Healthy Holidays Gift Guide

Pharmaceutical and Biomedical Sciences building on the WSU Spokane campus.

With the holidays coming up fast we could all use a few extra ideas of gifts to help brighten the days of those we hold dear. College of Pharmacy and Pharmaceutical Sciences faculty experts weigh in with health-related gift ideas.

Contributing Faculty Members

John Clarke

Associate Professor of Pharmaceutical Sciences

The John Clarke Lab focuses on understanding why people differ in how they react to the drug therapies, diets, and environmental toxins.
Megan Undeberg

Megan Undeberg

Associate Professor of Pharmacotherapy, Director of Rural Health Curriculum

Undeberg has a passion for improving health care access in rural areas and serves as the director of rural health curriculum for students pursuing the Rural Health Track in the pharmacy program. In her previous role as a clinical pharmacist at Providence/Sacred Heart Medical Center, Undeberg also supervised student pharmacists on the internal medicine teaching team.

Alex Stumphauzer

Clinical Assistant Professor, Pharmacotherapy

Stumphauzer serves as the transitions of care pharmacist and residency program coordinator at MultiCare Deaconess Hospital in Spokane where he supervises WSU pharmacy students on rotation in transitions of care including an ambulatory care, and internal medicine rotation.

Ways to Get Active

For your friends and family members looking for ways to get more active or improve their fitness, check out these suggestions.

Fitness Apps

John Clarke

I recommend fitness apps for people who are trying to have a healthy body and mind. As a scientist, I love collecting data! The more data you collect, the more information you have to find ways to improve your diet and/or physical activity. Use the app to set goals and engage in the social aspect of the app to grow your support network.

Disc Golf Starter Set

Alex Stumphauzer

For a student or family member who needs a good reason to get a few more steps in their day, disc golf is a readily accessible activity. With over 7,000 disc golf courses nationwide, fast learning curve, and minimal associated cost, it’s a great way to stay active while being outdoors. A starter kit includes discs for both short and long ranges, but often just one disc will be good enough in the beginning. Happy frolfing!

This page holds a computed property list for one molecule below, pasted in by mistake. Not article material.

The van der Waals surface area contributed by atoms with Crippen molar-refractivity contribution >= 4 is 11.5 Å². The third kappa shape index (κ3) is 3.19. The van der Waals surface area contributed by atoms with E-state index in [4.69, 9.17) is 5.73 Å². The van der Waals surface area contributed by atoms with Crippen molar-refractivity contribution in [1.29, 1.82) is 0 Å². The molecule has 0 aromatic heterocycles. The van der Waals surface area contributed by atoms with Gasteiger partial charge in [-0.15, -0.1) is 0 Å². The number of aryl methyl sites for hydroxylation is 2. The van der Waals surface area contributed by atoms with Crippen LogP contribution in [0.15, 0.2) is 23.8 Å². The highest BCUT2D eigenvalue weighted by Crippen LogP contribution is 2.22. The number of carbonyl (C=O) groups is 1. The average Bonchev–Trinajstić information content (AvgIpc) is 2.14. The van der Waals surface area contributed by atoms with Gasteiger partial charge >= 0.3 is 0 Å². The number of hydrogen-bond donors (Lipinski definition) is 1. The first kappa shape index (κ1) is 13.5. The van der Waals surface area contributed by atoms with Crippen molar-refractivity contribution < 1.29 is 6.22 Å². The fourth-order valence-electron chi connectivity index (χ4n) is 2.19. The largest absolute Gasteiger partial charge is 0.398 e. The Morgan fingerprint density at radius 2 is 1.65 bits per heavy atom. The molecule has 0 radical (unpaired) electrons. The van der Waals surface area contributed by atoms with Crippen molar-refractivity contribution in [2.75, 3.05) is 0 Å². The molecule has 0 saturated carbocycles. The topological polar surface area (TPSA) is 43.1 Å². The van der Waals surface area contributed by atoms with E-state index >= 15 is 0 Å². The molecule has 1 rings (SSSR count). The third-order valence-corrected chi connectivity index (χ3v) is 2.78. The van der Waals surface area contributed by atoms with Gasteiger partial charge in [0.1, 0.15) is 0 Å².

Check out these book recommendations from Alex Stumphauzer for all the of the pharmacy and aspiring health sciences students in your life.

Antibiotics Simplified

For any student within the medical field, antibiotics can be a daunting topic of study. With a vast number of antibiotic classes, side effects, and interactions, anything that makes this area easier can be a lifesaver for medical education. Antibiotics Simplified is, in my opinion, one of the best study helpers regardless of level of interest in infectious diseases. It made my life so much easier throughout school and in my career!

Letters to a Young Pharmacist

The transition from pharmacy student to full-blown pharmacist can be difficult for many. The autonomy and responsibility that comes with this step in a pharmacist’s career is incredibly formative. This book, published in collaboration with The American Society of Health-System Pharmacists (ASHP), provides career and life guidance for someone in this stage, which is something not often covered in pharmacy education. This is a book we give to all residents graduating from my pharmacy residency program, and I’ve heard nothing but good things about it!

Winter-Ready Health Kits

Whether for yourself, or to give to a loved one – make sure you’re ready for anything with a Winter-Ready Health kit. Here are a couple suggestions from Megan Undeberg.